Oculus Quest: Performance Feedback
The long-awaited Oculus-Facebook project Sta. Cruz Is finally out. With a limited release in April 2019 and the official May release in the same year, the HMD will no doubt be on the market when you get to read this article. As the title suggests, this article is a follow-up to our previous What We Can Expect From The Oculus Quest article and will delve into the actual observations of the much-touted wireless self-contained mobile headset.
Judging by the results, it looks like the actual product was able to deliver what was expected of it (of course with some current technical limitations) but impressive enough to earn it's placed as the leading self-contained mobile headset so far. The actual tech specs are composed of the Qualcomm Snapdragon 835 mobile processor, 1440 x 1600 OLED display per eye, 64GB / 128GB of storage and 4GB RAM. What is impressive is the level of quality of the display as far as being a mobile HMD is concerned. Although it cannot be compared to the output one gets from a high-end headset tethered to a powerful PC with an equally Herculean GPU, the graphics output was awesome nonetheless but the software has to be ported over for the Quest. Though it may be possible to use the apps for the Rift, in most instances this just won't do.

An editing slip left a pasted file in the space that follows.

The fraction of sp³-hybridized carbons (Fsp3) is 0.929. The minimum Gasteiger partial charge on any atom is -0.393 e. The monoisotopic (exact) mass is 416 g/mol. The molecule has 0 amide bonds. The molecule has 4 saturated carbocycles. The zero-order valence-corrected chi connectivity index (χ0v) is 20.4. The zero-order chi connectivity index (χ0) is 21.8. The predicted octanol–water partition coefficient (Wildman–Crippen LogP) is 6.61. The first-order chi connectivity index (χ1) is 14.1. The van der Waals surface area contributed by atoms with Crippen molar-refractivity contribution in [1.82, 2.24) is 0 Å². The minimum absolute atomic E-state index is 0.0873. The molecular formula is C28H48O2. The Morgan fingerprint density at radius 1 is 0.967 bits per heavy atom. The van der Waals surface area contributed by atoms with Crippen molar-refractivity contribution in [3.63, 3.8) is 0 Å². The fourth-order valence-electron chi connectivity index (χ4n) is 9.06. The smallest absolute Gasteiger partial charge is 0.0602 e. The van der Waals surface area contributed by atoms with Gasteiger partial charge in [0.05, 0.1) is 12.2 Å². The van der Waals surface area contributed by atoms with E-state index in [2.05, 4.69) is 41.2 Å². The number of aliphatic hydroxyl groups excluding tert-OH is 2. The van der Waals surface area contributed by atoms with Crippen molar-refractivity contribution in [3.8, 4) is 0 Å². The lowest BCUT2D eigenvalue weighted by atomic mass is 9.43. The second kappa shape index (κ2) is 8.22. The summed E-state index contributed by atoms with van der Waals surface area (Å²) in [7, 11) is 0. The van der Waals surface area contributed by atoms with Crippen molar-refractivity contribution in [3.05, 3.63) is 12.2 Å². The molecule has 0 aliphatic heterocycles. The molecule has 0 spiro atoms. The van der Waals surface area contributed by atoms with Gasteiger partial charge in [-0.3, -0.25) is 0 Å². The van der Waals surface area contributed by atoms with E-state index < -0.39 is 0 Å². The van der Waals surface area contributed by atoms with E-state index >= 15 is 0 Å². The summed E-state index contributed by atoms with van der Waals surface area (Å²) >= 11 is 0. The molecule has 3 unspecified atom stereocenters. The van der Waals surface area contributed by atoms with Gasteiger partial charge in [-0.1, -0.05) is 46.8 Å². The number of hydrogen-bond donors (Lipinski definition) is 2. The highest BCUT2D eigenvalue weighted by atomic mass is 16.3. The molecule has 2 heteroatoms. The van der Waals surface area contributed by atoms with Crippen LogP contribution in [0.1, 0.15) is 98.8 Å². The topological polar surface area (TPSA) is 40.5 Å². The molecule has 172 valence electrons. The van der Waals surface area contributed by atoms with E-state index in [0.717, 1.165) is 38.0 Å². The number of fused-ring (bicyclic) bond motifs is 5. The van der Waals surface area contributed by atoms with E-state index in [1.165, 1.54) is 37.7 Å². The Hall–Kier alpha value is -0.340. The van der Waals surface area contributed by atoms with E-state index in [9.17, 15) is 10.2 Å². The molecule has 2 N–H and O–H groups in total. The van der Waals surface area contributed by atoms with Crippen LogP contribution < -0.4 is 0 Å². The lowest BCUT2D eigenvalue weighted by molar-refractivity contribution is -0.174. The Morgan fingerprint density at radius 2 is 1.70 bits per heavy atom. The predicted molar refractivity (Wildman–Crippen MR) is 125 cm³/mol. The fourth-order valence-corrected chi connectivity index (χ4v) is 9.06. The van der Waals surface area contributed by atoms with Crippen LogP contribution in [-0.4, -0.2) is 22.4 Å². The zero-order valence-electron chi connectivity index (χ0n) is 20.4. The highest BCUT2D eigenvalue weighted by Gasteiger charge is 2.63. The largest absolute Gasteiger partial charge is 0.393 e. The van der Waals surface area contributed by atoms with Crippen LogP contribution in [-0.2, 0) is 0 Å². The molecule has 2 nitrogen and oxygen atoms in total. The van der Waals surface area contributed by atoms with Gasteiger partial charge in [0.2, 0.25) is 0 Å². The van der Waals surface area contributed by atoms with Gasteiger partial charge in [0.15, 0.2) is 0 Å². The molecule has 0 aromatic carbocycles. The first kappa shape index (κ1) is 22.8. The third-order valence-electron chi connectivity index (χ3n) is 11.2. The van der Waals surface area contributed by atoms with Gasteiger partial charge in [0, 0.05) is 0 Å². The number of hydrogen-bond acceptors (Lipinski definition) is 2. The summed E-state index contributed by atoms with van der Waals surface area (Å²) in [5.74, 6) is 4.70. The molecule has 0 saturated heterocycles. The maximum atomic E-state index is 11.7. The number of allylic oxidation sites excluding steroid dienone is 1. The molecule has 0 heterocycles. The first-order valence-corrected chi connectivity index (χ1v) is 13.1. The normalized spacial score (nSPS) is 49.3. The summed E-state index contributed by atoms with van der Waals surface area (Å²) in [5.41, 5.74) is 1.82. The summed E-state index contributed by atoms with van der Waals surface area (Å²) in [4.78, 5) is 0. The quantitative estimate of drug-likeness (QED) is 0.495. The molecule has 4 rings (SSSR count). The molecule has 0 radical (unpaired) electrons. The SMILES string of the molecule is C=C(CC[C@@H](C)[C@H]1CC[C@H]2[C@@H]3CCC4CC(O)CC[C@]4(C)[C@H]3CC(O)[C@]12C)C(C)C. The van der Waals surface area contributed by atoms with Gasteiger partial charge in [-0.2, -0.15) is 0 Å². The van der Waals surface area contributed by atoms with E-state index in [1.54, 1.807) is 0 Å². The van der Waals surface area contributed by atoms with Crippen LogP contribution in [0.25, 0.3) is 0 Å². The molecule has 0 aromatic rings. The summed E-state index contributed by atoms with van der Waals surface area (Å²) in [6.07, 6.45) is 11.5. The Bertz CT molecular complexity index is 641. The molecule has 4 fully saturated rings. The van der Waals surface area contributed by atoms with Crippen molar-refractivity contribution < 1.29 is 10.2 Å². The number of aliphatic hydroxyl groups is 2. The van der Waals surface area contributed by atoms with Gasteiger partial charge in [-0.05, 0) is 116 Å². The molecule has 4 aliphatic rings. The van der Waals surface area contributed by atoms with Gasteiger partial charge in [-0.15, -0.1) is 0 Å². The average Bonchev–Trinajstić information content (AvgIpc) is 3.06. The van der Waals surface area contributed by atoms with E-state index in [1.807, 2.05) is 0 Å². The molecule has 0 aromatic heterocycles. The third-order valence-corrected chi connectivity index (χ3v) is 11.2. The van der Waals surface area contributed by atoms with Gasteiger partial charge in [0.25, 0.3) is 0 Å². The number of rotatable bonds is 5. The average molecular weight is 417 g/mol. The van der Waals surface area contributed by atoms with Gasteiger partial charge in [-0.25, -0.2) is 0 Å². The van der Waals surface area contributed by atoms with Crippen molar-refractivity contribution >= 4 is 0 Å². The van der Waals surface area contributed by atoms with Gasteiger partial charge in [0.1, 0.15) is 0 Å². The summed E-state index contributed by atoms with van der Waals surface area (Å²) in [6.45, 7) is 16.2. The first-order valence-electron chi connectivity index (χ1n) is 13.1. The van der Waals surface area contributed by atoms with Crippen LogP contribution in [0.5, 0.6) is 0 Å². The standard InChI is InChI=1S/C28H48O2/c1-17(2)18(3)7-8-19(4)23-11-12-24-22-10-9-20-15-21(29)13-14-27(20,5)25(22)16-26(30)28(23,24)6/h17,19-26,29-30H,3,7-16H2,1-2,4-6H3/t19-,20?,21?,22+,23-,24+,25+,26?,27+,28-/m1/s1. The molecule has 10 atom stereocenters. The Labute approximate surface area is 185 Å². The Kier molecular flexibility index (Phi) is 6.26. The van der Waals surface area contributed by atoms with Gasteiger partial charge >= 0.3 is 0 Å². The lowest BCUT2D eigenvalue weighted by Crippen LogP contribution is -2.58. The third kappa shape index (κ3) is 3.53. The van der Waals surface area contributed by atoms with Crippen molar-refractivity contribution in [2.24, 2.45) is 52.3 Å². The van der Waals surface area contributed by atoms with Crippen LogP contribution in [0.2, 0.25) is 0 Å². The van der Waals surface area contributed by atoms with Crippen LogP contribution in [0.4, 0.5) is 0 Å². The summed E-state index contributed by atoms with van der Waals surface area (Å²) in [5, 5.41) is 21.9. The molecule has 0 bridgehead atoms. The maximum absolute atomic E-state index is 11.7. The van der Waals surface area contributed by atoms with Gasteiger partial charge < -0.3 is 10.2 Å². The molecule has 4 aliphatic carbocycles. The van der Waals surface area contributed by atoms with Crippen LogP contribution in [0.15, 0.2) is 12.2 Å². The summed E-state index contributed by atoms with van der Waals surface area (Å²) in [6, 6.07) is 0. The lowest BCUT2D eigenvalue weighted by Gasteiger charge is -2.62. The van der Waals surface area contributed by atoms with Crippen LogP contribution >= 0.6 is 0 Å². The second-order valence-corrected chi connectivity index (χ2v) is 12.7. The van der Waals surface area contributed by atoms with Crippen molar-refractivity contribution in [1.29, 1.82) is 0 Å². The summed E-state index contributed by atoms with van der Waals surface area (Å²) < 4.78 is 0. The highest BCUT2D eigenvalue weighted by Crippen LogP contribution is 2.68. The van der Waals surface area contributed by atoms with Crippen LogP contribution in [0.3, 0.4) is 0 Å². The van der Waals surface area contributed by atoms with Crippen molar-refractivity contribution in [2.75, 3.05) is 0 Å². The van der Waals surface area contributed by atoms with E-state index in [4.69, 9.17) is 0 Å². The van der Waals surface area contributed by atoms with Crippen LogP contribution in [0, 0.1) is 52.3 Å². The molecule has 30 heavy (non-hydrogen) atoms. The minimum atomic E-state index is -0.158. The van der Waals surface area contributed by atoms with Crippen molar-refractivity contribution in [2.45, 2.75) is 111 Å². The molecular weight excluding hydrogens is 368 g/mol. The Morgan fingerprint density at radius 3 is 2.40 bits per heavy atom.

If you look closely at the HMD, it looks like the original Oculus Rift sans the cabling. However, it's got cameras on the four sides of the face. It is stand-alone so the cameras will have to do in place of the room-scale sensors used by the high-end units. the total headset weighs around 571g which is not that heavy considering it's got all its components built into it. Some users complain of a little heavy-ness after having it strapped-on for a few hours but VR is ideally not suited for extreme long use and that maybe the fatigue taking its toll.